Journal Times, Racine, Dec. 10
Congress should help both landlords and renters
One American crisis, the COVID-19 pandemic, may have reached the end of the beginning: Vaccines are on the verge of being shipped and distribution to those at greatest risk is about to begin.
Another American crisis, a byproduct of the pandemic, is looming on the horizon.
Up to 40 million people, the Aspen Institute estimates, face the possibility of eviction when the eviction moratorium imposed by the federal Centers for Disease Control and Prevention, invoking its authority under the Public Health Service Act, expires Dec. 31.
There’s never a good time for masses of people to be turned out of their homes, but with the pandemic still raging and the CDC advising against large gatherings in confined spaces, this might be the worst time to have a substantial number of people made even temporarily homeless.
Tenants already owe nearly $25 billion in back rent, Mark Zandi, chief economist for Moody’s analytics, told the Washington Post in August. The collective back rent owed could reach $69.8 billion by the end of the year, he said.
Renter households below the poverty line have been the hardest hit by a surge in housing burden in recent years in the United States, Matthew Desmond, an assistant professor of sociology and social studies at Harvard University, wrote for the University of Wisconsin-Madison Institute on Research and Poverty publication Fast Focus in 2015. “Today, the majority of poor renting families spend at least half of their income on housing costs,” Desmond wrote. “And almost a quarter dedicate over 70 % of their income to pay rent and keep the lights on.”
Evictions disproportionately affect people of color, Desmond’s study found: Women living in black neighborhoods in Milwaukee represent 9.6 % of the population, but 30 % of evictions. Among renters, more than 1 in 5 black women report having been evicted sometime in their adult life. The same is true for roughly 1 in 12 Hispanic women, and 1 in 15 white women.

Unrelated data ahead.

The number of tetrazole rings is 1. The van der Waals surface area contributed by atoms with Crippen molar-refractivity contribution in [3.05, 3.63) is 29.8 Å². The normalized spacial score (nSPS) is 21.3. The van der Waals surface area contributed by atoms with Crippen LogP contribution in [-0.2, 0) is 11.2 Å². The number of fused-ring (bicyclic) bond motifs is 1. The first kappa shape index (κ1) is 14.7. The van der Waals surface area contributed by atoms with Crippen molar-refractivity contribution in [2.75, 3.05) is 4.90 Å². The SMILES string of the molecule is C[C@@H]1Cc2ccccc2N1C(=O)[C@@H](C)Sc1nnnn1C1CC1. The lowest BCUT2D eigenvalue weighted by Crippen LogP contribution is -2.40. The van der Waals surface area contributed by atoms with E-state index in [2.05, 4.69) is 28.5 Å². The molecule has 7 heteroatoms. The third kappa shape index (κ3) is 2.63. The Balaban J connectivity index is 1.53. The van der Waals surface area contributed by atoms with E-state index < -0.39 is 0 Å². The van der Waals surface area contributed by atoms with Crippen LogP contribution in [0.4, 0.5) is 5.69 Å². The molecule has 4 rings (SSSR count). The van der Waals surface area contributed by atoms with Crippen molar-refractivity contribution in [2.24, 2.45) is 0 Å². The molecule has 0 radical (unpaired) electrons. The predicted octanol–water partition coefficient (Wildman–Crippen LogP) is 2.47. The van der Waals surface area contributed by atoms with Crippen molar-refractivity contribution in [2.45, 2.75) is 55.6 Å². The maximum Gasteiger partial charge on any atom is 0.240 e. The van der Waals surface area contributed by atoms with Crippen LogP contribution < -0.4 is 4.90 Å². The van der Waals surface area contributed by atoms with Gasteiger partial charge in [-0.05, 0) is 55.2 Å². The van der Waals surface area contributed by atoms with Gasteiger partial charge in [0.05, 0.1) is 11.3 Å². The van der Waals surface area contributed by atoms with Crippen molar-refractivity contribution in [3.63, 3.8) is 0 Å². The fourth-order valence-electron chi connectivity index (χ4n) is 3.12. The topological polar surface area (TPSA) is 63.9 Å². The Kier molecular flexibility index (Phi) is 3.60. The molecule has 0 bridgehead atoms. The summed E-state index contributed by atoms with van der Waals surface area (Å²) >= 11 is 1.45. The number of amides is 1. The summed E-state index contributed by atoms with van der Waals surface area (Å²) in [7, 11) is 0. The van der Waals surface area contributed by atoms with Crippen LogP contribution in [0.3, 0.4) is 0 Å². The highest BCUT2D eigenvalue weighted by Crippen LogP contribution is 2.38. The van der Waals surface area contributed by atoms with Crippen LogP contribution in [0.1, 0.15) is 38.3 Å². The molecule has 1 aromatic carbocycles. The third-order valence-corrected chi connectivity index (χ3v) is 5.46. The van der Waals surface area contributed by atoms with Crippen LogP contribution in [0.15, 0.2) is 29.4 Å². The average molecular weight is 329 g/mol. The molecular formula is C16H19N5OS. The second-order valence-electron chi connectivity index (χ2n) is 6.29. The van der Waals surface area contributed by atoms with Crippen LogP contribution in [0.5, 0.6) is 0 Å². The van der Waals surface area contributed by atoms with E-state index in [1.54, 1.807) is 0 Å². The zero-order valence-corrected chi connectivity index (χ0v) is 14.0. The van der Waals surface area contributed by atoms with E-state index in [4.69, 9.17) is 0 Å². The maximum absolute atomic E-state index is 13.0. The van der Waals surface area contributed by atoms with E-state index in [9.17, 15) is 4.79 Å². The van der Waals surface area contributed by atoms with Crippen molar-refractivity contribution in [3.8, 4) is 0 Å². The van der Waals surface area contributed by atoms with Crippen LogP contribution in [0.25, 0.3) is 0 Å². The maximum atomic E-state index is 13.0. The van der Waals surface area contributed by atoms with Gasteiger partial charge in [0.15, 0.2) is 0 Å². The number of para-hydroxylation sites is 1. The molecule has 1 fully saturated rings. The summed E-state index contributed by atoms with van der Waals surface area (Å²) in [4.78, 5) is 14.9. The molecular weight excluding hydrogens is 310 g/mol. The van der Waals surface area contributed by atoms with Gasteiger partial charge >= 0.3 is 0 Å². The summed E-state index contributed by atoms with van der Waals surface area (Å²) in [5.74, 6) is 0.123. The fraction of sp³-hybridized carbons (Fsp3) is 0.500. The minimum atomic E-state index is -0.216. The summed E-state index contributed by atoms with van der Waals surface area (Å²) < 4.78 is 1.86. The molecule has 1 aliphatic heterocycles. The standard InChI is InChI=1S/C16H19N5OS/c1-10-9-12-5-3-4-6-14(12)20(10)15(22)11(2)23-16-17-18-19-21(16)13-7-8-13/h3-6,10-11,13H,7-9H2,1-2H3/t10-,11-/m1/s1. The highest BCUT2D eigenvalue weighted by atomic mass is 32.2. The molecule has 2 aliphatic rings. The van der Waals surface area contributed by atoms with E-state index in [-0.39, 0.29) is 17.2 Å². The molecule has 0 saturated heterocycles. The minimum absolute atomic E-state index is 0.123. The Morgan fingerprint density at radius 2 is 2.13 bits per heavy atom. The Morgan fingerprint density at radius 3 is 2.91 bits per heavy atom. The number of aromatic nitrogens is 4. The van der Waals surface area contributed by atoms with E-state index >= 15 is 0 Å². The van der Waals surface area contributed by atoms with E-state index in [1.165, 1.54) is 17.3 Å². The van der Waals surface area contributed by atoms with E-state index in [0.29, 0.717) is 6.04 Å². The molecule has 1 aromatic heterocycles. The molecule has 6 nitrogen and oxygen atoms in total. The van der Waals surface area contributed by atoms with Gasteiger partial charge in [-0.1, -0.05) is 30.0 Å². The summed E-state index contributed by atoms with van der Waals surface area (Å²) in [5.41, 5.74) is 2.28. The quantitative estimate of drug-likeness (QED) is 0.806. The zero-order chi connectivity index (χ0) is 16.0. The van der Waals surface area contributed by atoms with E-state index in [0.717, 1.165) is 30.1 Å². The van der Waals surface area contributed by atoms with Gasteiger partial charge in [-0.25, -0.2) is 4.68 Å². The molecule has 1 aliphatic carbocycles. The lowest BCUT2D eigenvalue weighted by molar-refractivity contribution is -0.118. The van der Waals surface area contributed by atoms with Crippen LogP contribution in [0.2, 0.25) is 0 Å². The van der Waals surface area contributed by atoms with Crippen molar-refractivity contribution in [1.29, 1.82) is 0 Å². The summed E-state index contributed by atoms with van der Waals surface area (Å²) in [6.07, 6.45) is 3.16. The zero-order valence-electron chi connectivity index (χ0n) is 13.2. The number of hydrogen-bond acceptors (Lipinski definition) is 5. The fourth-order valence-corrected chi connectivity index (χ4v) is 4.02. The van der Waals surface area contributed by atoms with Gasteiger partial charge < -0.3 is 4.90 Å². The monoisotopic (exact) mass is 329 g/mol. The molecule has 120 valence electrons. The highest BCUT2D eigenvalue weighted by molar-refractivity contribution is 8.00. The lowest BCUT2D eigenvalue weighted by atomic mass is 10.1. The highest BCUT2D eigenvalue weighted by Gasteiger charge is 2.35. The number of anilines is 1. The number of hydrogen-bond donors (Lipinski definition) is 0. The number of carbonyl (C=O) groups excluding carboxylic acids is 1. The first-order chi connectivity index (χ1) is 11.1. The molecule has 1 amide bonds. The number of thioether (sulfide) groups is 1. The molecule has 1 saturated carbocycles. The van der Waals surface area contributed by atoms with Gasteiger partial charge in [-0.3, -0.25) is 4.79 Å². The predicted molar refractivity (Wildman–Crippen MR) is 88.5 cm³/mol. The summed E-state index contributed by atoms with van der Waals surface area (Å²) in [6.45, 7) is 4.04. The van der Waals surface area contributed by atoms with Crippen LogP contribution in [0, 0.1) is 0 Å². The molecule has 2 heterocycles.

But while renters could be severely affected by the lifting of the eviction moratorium, its imposition and continuance is affecting another type of individual: The “mom and pop” landlord. Not a property-rental company with employees such as building managers, but individuals or couples who have purchased buildings and then rented them out.
Like most of us who bought houses, many of these landlords took out mortgages to purchase the property. They have mortgage payments, too, and the bank that issued the mortgage expects that monthly payment to be made.
Noel Wilson is one such landlord. The former teacher began renting out her San Bernardino, Calif., home two years ago to help pay for a career change, the Washington Post reported. The tenant paid faithfully at first, but Wilson said that changed and she began trying to evict him in February. A month later, when COVID began to spread, Congress put a federal moratorium in place. The tenant, who was initially cooperative and now owes $14,350 in back rent, stopped returning her calls, Wilson said. “All of my savings are pretty much gone because of this,” she said. “I am just exhausted. I feel helpless.”
Renters who fell behind before COVID-19 shut down the economy shouldn’t be protected by the same eviction bans meant to help people affected by the pandemic, Wilson said, and she’s right. While some landlords are willing or able to work with renters, an apartment or house is rented with the expectation and understanding that X dollars will be paid in rent each month.
One way to look at the eviction moratorium is that it has prevented those put out of work by COVID from being evicted. Another way to look at it is that the moratorium punishes landlords who have operated in good faith with their tenants.
Another moratorium is not the answer. We don’t like it when governmental bodies kick the can down the road; we expect those we elect to take action, to address a crisis, not say “let that be the next legislature’s problem.”